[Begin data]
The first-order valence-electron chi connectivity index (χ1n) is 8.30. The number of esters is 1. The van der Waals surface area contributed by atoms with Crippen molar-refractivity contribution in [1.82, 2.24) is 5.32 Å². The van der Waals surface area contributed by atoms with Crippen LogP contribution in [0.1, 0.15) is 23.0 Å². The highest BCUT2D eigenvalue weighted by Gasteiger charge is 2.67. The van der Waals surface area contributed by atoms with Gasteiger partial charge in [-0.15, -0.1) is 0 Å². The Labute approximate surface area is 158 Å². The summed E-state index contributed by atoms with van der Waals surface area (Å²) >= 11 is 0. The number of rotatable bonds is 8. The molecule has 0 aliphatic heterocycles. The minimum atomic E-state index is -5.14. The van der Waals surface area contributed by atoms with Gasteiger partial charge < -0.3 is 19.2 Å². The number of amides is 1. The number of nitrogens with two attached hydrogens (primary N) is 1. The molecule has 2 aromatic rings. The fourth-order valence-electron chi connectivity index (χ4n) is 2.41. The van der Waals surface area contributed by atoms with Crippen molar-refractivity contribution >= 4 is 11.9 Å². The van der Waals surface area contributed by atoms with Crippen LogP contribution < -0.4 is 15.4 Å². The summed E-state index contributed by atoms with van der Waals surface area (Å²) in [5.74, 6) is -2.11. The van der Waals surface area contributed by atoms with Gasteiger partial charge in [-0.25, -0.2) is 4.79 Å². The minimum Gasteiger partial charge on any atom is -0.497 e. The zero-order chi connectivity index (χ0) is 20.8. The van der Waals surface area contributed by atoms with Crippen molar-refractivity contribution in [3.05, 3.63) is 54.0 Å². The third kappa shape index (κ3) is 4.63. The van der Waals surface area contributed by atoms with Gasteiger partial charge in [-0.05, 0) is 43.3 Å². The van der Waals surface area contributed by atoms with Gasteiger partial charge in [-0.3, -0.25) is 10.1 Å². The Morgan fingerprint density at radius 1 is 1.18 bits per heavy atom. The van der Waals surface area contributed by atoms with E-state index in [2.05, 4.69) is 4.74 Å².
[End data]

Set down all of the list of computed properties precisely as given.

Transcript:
The first-order valence-electron chi connectivity index (χ1n) is 8.30. The number of esters is 1. The van der Waals surface area contributed by atoms with Crippen molar-refractivity contribution in [1.82, 2.24) is 5.32 Å². The van der Waals surface area contributed by atoms with Crippen LogP contribution in [0.1, 0.15) is 23.0 Å². The highest BCUT2D eigenvalue weighted by Gasteiger charge is 2.67. The van der Waals surface area contributed by atoms with Gasteiger partial charge in [-0.15, -0.1) is 0 Å². The Labute approximate surface area is 158 Å². The summed E-state index contributed by atoms with van der Waals surface area (Å²) >= 11 is 0. The number of rotatable bonds is 8. The molecule has 0 aliphatic heterocycles. The minimum atomic E-state index is -5.14. The van der Waals surface area contributed by atoms with Gasteiger partial charge < -0.3 is 19.2 Å². The number of amides is 1. The number of nitrogens with two attached hydrogens (primary N) is 1. The molecule has 2 aromatic rings. The fourth-order valence-electron chi connectivity index (χ4n) is 2.41. The van der Waals surface area contributed by atoms with Crippen molar-refractivity contribution >= 4 is 11.9 Å². The van der Waals surface area contributed by atoms with Crippen LogP contribution < -0.4 is 15.4 Å². The summed E-state index contributed by atoms with van der Waals surface area (Å²) in [5.74, 6) is -2.11. The van der Waals surface area contributed by atoms with Gasteiger partial charge in [-0.25, -0.2) is 4.79 Å². The minimum Gasteiger partial charge on any atom is -0.497 e. The zero-order chi connectivity index (χ0) is 20.8. The van der Waals surface area contributed by atoms with Crippen molar-refractivity contribution in [3.05, 3.63) is 54.0 Å². The third kappa shape index (κ3) is 4.63. The van der Waals surface area contributed by atoms with Gasteiger partial charge in [-0.05, 0) is 43.3 Å². The van der Waals surface area contributed by atoms with Gasteiger partial charge in [-0.3, -0.25) is 10.1 Å². The Morgan fingerprint density at radius 1 is 1.18 bits per heavy atom. The van der Waals surface area contributed by atoms with E-state index in [2.05, 4.69) is 4.74 Å².